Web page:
Why Paid Mods Were a Terrible Idea for Steam

If you’re at all involved in the PC gaming community, you’re probably aware of Valve’s recent foray into the realm of paid mods, and more specifically, how terrible that went for them. The gaming community collectively lost their sh*t over the entire idea, and for a variety of reasons. While it’s not always a good idea to beat a dead horse, and while it’s true that Valve should be commended for listening to the community and reversing the decision, this whole experience set an important precedent, and one that is worth discussing. In this article, we’ll talk about some of the main reasons why it was objectively a bad decision, and what we can learn from it.

Paid Mods Would Kill Old Games

This item seems the most obvious, mostly because of the game Valve chose to demo their mod store. Skyrim was originally released on November 11th, 2011. That’s going on 4 years ago. Despite the relatively old age of the game, it remains one of the most widely played games available on Steam, as well as one of the most popular games of all time. If you ask any PC gamer who plays Skyrim why they’re still logging hours, 9/10 will tell you it’s because the mods breathe new life into the game.¬†Whether you’re talking about graphics mods, combat rebalancing, item additions, or just goofy stuff, the huge array of mods available for Skyrim mean that you can always have a new experience with just a few clicks of the mouse.

Skyrim ENB graphics mods make the game look amazing, even by today’s standards

Making people pay for mods which would have otherwise been free would drastically reduce the amount of people using those mods, and would ultimately lead to the end of the game’s life cycle – something that might have otherwise taken years longer.

They Break User Experience

Half of the fun of the Steam Workshop’s mod section is how easy it is to add mods to your games. You can browse the store, click a button, and have the mod loaded into your game and ready to play the next time you start it up. Making users pay for mods only serves to greatly slow this process down, especially considering that Steam’s payment interface has always left something to be desired.

On top of this, Steam wasn’t intending on letting users try mods for free, although they marketed it that way. Instead, you’d need to pay for the mod, use it, and then get a refund if you didn’t like it. With smaller mods costing less than $2, it’s unlikely many people would go to the trouble of getting their refund. This also takes some of the spontaneity out of the mod experience – you’re going to be a lot more choosy about which mods you install when each one hits your wallet a little bit.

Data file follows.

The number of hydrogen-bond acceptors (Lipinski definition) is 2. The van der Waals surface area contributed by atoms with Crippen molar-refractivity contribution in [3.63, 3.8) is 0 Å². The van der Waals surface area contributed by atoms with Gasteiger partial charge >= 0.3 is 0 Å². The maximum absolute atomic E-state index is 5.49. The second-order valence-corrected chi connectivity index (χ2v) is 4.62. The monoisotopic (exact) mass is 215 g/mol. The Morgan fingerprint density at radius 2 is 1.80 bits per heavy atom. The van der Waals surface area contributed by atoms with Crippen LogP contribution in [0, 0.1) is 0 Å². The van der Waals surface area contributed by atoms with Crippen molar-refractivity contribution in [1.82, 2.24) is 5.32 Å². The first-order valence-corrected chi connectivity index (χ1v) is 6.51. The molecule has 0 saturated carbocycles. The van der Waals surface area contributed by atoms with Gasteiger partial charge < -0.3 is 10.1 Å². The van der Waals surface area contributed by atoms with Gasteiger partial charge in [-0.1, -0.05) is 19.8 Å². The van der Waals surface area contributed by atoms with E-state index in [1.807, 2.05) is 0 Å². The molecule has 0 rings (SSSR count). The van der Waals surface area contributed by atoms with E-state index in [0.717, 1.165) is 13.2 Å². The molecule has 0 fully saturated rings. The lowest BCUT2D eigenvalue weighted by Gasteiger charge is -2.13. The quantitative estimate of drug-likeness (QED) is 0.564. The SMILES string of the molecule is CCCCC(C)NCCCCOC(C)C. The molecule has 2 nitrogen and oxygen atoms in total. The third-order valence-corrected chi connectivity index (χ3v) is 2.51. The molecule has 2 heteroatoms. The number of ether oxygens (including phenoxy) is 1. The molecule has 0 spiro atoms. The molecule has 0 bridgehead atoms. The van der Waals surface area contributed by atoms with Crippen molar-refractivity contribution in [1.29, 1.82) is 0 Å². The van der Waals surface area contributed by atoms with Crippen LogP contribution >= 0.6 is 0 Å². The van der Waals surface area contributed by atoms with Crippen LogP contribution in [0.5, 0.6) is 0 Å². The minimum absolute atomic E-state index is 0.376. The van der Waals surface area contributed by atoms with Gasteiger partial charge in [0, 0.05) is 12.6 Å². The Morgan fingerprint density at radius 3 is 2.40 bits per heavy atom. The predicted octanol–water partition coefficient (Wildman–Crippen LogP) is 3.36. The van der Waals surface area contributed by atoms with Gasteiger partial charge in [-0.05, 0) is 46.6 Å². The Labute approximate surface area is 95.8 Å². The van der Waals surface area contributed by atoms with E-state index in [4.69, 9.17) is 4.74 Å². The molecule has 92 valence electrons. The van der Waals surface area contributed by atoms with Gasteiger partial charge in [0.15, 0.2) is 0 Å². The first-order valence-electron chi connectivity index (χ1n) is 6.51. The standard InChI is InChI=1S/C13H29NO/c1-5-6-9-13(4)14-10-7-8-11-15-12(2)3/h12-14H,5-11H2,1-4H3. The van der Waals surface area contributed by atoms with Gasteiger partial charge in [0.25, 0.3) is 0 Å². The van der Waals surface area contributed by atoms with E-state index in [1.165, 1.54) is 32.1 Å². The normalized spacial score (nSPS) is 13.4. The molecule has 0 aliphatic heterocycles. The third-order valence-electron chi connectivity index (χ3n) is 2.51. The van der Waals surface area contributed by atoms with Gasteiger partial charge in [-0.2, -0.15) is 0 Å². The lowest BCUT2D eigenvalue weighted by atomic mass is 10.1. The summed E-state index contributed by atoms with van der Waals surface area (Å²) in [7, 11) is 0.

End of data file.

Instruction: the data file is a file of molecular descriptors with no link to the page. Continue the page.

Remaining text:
They Force Developers to Support Their Mods

This one might actually sound like a good thing, but spend a minute thinking about it. A developer (or casual programmer) has an idea for a goofy mod that they want to create. They spend a weekend writing code, and by Sunday evening, their idea is up and running. They throw it up on the Steam Workshop, and a bunch of people find it funny.

Fast forward a few months. The developer has long since moved on – their simple little weekend modding project was fun, but they’re busy and don’t have time to work on it anymore. Now, a new game update comes out and breaks the mod. No worries – it was a free product, so no warranty was ever implied. The developer can choose to come back and fix it, or just leave it alone.

In a paid mod model, while the developer can still choose not to update their mod, they are going to be getting quite a bit more pressure since people have actually shelled out money for it. This isn’t exactly fair to the developer who just wanted to mess around with modding. Speaking of being unfair to the developer…

Most of the Money Wouldn’t Have Gone to the Developer of the Mod

It’s true that the original developer of the game should get a cut of the profit in a paid model. However, many of Skyrim’s more popular mods represent¬†significant¬† overhauls of the original code or gameplay. In fact, some of the Skyrim mods have hundreds (or thousands) of hours of collaborative work in them. With Valve’s paid mod model, the mod developer would get as little as 20% of the profit from each purchase, with Valve and Bethesda splitting the rest.

The argument can of course be made that Valve deserves a cut, since their marketplace is how people are finding the mods and they’re maintaining the sales infrastructure. However, is it fair to the developer that they miss out on potentially 80% of the profit?


So, it’s again important to state here that Valve did the right thing – they pulled the idea back when people expressed their distaste for it. That’s commendable, and Valve deserves respect for it. However, the idea itself was still terrible, and I think it would have ended up costing Valve – and game developers – a lot of money in the long run. Who is to say how many sales would have been lost due to customers not finding a game interesting without free mods?


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